January 2, 2012 | 6:10 pm
Posted by Natalie Landver
I feel stuck in a very stressful situation. My daughter is 23 years old and lives at home with my husband and I. She is working at her first job and saved some money for herself, and has recently been bringing up the idea of moving into her own place. She points out that most of her American friends are already living on their own, and that she wants to be more independent. However, in our culture, it is not so common for young adults to move out of the house until they are married. We don’t know why she wants to leave us. We give her everything, and allow her as much space as she needs. This has caused stress in our relationship and is very concerning to us. How do we deal with this?
Dear Confused Mother,
It sounds like you really care for and adore your daughter. We understand that this situation is complex and a difficult process for you and your husband. There is a lot to consider here. Culture and tradition is a strong component especially among immigrant families versus the first generation Americans. However, there are also developmental dynamics that are worth considering. Do you have real concerns about your daughter’s safety or wellbeing? Do you believe that your daughter is capable of living on her own yet? Do you trust that her bond to you is strong enough that she will remain connected to you? All those issues considered, it is not unusual for parents to experience the empty nest syndrome at the exact time as you are experiencing it. Don’t forget that you have had your daughter to focus on for 23 years. Your life may have revolved around your plans, your goals, and your dreams for her. Of course it makes sense that the possibility of her moving away is threatening to you. You may feel that you are losing her. However, her desire to leave does not mean that she wants to leave YOU. It means that she is ready to fly and explore the world through her own eyes. You have provided shelter and love for her for 23 years, and hopefully you have prepared her to become independent and to have skills to take care of herself; you have given her the biggest gift of all. Usually at this stage, parents have to reevaluate their roles and identities. This can be a growth experience for both of you. Ironically, as your daughter grows to become an adult, and you reevaluate your identity separate from being a mom, you may find a deeper and more mature connection with her. You might want to consider, that if anything, you have done a good job raising her and instilling enough confidence in her so that she has the courage to take this step.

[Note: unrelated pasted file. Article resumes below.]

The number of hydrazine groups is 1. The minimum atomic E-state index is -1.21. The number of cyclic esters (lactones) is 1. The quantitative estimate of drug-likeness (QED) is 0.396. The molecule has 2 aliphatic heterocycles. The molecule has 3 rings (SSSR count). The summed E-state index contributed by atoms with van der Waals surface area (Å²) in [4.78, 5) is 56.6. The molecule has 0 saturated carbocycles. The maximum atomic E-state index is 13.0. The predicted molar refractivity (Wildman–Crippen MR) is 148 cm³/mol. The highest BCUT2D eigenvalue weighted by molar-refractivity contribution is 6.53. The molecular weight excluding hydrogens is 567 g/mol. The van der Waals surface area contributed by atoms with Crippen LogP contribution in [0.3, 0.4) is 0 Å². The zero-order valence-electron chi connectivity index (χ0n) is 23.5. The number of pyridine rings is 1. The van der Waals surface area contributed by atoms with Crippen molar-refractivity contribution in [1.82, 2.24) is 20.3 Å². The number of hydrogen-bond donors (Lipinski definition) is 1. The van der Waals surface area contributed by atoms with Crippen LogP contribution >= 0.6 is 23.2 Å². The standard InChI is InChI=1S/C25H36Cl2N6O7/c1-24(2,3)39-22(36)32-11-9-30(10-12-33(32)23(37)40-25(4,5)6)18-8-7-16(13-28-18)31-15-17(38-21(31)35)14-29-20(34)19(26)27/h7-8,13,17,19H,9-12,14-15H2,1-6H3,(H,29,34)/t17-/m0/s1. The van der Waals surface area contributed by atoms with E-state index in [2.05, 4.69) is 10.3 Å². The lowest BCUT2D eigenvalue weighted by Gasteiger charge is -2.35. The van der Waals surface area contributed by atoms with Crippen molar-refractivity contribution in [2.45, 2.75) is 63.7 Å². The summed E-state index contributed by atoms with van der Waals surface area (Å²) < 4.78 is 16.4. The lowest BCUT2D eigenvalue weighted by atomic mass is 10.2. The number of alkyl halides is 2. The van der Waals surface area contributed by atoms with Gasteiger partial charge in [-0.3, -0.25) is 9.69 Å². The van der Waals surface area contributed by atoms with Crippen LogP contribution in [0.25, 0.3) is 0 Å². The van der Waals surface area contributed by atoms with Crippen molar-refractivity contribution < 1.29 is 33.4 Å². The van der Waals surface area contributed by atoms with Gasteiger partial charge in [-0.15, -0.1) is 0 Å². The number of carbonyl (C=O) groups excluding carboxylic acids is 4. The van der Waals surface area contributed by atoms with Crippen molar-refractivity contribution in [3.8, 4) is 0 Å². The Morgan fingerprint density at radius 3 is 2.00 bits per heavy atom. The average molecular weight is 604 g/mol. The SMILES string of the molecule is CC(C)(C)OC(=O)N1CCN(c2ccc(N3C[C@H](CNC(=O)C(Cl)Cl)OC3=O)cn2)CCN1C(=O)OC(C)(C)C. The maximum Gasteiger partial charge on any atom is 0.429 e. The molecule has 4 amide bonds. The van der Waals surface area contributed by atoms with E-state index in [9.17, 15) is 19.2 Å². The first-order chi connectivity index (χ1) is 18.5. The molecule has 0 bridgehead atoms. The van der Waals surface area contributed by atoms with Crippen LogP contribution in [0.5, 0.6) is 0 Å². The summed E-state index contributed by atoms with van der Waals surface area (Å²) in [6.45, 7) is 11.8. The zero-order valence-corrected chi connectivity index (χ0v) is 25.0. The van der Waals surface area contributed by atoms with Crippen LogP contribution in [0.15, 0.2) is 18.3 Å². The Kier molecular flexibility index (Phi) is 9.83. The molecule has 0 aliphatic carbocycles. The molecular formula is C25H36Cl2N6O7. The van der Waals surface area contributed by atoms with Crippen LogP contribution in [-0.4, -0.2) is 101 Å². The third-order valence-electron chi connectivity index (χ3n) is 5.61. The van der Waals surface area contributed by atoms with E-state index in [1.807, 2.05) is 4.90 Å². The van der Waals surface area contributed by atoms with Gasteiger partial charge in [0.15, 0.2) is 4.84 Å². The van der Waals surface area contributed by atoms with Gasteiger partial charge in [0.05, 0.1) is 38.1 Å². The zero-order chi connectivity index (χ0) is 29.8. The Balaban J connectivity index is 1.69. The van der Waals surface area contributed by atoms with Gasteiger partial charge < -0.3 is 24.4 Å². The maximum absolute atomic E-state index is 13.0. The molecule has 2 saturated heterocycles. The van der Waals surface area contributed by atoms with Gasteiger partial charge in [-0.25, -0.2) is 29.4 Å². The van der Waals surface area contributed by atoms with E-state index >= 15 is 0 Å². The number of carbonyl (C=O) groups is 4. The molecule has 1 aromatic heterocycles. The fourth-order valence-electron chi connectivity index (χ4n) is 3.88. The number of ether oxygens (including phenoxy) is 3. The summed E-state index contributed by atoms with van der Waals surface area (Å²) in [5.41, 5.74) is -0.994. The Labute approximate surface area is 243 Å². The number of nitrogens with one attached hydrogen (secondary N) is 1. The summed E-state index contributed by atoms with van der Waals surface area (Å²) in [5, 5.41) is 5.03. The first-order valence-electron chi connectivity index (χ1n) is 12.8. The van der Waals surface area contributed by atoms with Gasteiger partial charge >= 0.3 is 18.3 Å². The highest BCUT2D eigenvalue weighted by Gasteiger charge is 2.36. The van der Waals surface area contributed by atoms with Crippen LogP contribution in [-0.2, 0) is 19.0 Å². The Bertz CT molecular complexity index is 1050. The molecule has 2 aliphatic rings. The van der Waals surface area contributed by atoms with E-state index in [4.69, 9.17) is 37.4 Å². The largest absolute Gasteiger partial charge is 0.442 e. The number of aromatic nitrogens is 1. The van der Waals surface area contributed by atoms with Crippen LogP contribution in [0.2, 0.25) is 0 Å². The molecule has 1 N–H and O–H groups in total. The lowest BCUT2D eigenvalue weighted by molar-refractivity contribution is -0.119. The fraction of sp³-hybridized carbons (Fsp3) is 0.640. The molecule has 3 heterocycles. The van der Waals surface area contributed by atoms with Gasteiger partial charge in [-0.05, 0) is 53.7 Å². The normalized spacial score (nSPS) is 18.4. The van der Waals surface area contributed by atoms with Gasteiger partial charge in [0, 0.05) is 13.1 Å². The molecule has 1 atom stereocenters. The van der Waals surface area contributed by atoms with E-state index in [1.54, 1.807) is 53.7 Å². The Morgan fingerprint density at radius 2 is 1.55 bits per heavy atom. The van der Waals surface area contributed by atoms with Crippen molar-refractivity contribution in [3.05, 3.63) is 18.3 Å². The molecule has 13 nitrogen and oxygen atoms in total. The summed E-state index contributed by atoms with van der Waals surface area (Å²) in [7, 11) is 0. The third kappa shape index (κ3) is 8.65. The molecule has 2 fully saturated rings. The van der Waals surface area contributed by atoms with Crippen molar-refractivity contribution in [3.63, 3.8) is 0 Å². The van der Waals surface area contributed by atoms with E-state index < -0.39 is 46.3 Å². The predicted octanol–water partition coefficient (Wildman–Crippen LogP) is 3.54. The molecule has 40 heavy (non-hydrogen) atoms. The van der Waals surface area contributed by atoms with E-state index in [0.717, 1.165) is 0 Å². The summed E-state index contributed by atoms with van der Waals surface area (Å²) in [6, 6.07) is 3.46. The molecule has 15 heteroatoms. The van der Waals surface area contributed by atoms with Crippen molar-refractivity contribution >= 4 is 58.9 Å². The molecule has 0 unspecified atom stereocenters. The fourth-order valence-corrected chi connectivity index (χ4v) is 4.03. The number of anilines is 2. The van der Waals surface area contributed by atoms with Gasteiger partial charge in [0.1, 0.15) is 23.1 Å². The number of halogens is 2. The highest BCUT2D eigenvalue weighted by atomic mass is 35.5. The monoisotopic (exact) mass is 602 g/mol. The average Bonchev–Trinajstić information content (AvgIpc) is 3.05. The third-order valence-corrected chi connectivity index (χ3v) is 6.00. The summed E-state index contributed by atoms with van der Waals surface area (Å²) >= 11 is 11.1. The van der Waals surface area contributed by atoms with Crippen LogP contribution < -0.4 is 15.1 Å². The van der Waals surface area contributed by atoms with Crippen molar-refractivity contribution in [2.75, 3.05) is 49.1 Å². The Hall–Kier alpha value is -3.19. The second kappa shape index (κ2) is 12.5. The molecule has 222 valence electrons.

At the end of the book Chosen by Chaim Potok there is a story from Talmud about “a king who had a son who went astray. The son was told, ‘Return to your father.’ The son replied that he could not. The king then sent a messenger to the son with the message… ‘Come back to me as far as you can, and I will meet you the rest of the way.”
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